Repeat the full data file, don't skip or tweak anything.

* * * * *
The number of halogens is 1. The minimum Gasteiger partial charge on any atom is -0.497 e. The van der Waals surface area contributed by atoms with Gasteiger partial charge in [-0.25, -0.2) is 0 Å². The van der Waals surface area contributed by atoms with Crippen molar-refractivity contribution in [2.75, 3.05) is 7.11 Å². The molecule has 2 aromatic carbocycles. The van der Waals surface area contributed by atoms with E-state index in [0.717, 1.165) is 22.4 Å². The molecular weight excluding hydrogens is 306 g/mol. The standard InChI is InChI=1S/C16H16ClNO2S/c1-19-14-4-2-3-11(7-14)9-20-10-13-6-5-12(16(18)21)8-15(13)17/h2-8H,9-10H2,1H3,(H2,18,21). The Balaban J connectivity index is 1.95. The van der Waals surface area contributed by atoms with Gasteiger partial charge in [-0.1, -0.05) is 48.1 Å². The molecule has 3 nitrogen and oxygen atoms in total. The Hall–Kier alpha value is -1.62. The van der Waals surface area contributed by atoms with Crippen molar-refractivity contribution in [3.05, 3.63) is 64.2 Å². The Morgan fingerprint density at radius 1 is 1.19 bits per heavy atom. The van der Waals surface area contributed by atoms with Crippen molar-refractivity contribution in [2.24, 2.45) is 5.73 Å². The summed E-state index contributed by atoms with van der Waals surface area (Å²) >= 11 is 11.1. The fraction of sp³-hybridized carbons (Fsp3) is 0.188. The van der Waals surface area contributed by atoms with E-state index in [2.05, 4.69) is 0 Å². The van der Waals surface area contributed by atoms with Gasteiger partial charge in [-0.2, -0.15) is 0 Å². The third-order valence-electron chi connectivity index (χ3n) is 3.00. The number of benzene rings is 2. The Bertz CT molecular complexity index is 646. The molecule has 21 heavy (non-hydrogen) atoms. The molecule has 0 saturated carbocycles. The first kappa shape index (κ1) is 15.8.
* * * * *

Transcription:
The number of halogens is 1. The minimum Gasteiger partial charge on any atom is -0.497 e. The van der Waals surface area contributed by atoms with Gasteiger partial charge in [-0.25, -0.2) is 0 Å². The van der Waals surface area contributed by atoms with Crippen molar-refractivity contribution in [2.75, 3.05) is 7.11 Å². The molecule has 2 aromatic carbocycles. The van der Waals surface area contributed by atoms with E-state index in [0.717, 1.165) is 22.4 Å². The molecular weight excluding hydrogens is 306 g/mol. The standard InChI is InChI=1S/C16H16ClNO2S/c1-19-14-4-2-3-11(7-14)9-20-10-13-6-5-12(16(18)21)8-15(13)17/h2-8H,9-10H2,1H3,(H2,18,21). The Balaban J connectivity index is 1.95. The van der Waals surface area contributed by atoms with Gasteiger partial charge in [-0.1, -0.05) is 48.1 Å². The molecule has 3 nitrogen and oxygen atoms in total. The Hall–Kier alpha value is -1.62. The van der Waals surface area contributed by atoms with Crippen molar-refractivity contribution in [3.05, 3.63) is 64.2 Å². The Morgan fingerprint density at radius 1 is 1.19 bits per heavy atom. The van der Waals surface area contributed by atoms with Crippen molar-refractivity contribution in [2.24, 2.45) is 5.73 Å². The summed E-state index contributed by atoms with van der Waals surface area (Å²) >= 11 is 11.1. The fraction of sp³-hybridized carbons (Fsp3) is 0.188. The van der Waals surface area contributed by atoms with E-state index in [2.05, 4.69) is 0 Å². The van der Waals surface area contributed by atoms with Gasteiger partial charge in [-0.2, -0.15) is 0 Å². The third-order valence-electron chi connectivity index (χ3n) is 3.00. The number of benzene rings is 2. The Bertz CT molecular complexity index is 646. The molecule has 21 heavy (non-hydrogen) atoms. The molecule has 0 saturated carbocycles. The first kappa shape index (κ1) is 15.8.